After 2 minutes, I flip the bagels to prevent cracking.

In addition to the puff-ball/cracking problem, there's another weird thing happening: some of the bagels come out nice and shiny and brownish and crunchy outside, some blistered but pale and soft. It seems to go one way or another for a whole tray… I think maybe the ones I boil first, which sit out for 30-60 minutes after boiling and before baking, look the nicest.

gary.turner's picture

Each time you've described what's happening, I get my perception of under proofing reinforced.

Rather than compare and contrast step by step, I'll simply describe the way I make bagels. I usually mix and shape in the afternoon or evening and bake the next morning.

For your consideration:

Scale the ingredients.

Whisk together the dry ingredients.

Add the dry ingredients to the water already in the mixing bowl (I hydrate @55%)

Mix on low speed 'til a shaggy mass (about three minutes for my Assistent)

Let rest for 5-10 minutes, covered. This is to even the hydration.

Use the hook with KA type mixers until a smooth ball. I haven't found  compelling reason to prefer the hook or roller over the other in my Assistent, so stay with the roller. Assistent time varies between five and twelve minutes, depending on the mood of the gods.

Turn out onto the bench, cover and rest for twenty minutes.

Shape (I use the old method of wrapping around my hand and sealing the ends together) and lay out on parchment lined baking half-sheet.

Place the baking sheet in a plastic bag and move to the refrigerator.

In the morning, preheat the oven and baking stone.

Make a 0.5% lye solution (5g lye per liter of water) and bring to a boil. Use a SS or enamel pot. Lye eats aluminum.

Drop in as many bagels as you can, without crowding, into the boiling water. If they sink, most likely, nudge them to avoid their sticking to the bottom of the pot and when they float and turn a creamy yellow, or light beige color, remove them. Rinse in cool water and layout on your wet bagel boards. (Rinsing is critical if you're baking on aluminum clad baking sheets.)

Bake and flip after five minutes, then bake another fifteen minutes, give or take. Watch the color.

Hoping I've helped,


beygls's picture

Thank you, Gary, for sharing that. I've been hydrating at 52% and today I even reduced that slightly because I think there was some ambient humidity in the flour, which made the dough sticky.

(Is your dough sticky, tacky, dryish? Light, tough, rubbery?)

My mixer doesn't have speeds, but still it would be interesting to see if the 5-10 minute pause after 3 minutes has any effect. How do you know when you're done mixing?

My bagels always float, they don't sink — sinking would be a sign of under-proofing, wouldn't it?

No punch-down? How do you go about shaping the rope for the hand-wrap method? And do you use water to seal the joint?

What's your oven temp?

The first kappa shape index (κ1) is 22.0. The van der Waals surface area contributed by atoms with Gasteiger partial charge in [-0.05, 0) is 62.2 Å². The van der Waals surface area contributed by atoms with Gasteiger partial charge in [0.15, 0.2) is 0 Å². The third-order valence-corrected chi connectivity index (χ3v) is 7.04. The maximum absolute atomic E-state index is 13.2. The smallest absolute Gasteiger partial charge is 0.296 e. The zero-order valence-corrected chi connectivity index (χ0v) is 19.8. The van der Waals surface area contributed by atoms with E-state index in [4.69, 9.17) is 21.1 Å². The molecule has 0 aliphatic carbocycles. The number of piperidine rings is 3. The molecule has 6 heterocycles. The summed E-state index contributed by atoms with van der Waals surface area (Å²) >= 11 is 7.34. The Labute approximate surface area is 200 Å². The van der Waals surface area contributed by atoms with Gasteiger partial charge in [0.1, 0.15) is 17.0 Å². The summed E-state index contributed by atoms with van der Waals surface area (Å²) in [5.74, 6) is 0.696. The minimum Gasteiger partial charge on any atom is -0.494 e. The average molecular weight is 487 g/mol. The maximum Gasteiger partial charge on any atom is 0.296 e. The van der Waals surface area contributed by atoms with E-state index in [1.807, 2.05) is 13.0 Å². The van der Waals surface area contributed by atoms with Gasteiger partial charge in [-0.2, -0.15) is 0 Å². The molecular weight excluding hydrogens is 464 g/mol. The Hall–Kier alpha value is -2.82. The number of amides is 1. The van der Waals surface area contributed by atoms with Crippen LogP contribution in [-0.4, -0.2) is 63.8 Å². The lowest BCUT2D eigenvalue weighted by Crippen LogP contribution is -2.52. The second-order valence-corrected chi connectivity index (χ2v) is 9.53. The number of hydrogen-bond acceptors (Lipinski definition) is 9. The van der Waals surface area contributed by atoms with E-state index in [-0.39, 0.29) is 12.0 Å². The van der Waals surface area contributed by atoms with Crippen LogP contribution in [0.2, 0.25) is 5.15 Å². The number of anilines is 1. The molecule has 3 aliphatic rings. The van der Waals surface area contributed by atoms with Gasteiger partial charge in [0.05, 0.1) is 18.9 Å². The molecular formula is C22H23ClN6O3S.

I salute you for the authenticity of using wet bagel boards… but do they make a specific difference over parchment-lined metal baking sheets?


gary.turner's picture

Hydration: At ≤60% hydration, the dough will be fairly dry with little to no tackiness. Are you weighing your ingredients? 55% by volume would give you a very sticky dough. By the time I'm shaping them, the dough is like a stiff, thick rubber band. So feel free to cover and let the dough rest occasionally.

Are you using a spiral mixer? My Electrolux/DLX/Assistent/Ankarsrum has a similar action but the speed is continuously variable. With stiff doughs as in bagels, I stay in the slow range. The first mix is for combining the ingredients. It's done when you have a shaggy mess/mass. The second mix is for aligning the gluten. In a stiff dough, look for a satiny smooth ball to form.

The rest after you have a nice ball relaxes to dough for easier handling, and as Stan Ginsberg puts it, lets the little beasties get frisky.

There's no punch down as such until you start shaping the bagels. In my case, I cut thick strips off the main dough ball. Rolling the strip down to the diameter of my thumb serves to break up the large bubbles into small bubbles. I wrap the small roll (about 10" long) around my hand, pinch it off and roll the joint under my hand to seal. It is not a particularly strong seal, but it will seal better as moisture migrates while in the fridge.

For your poke and stretch bagels, I'd pat the scaled dough balls pretty much flat before shaping.

Since they've been pretty much degassed while shaping, my bagels sink initially then rise as they're warmed in the boiling water.

If your bagels continue to be floaters, turn them a few times during the boil to be sure they're evenly done. Sinkers are ready to remove when they rise.

I preheat my stone to 500℉ then lower the control to 425℉. I think I saw that you use a convection oven. That could be an issue as it will dry the surface before the bagels have fully sprung. I think the bagel boards and my conventional electric oven are an improvement. I do plug the vent. The board keeps one side and the micro-environment surrounding the bagels wet until flipped. After flipping, the wet dough on what was the bottom is on top and is free to spring. Bagels done with boards are more circular in cross section.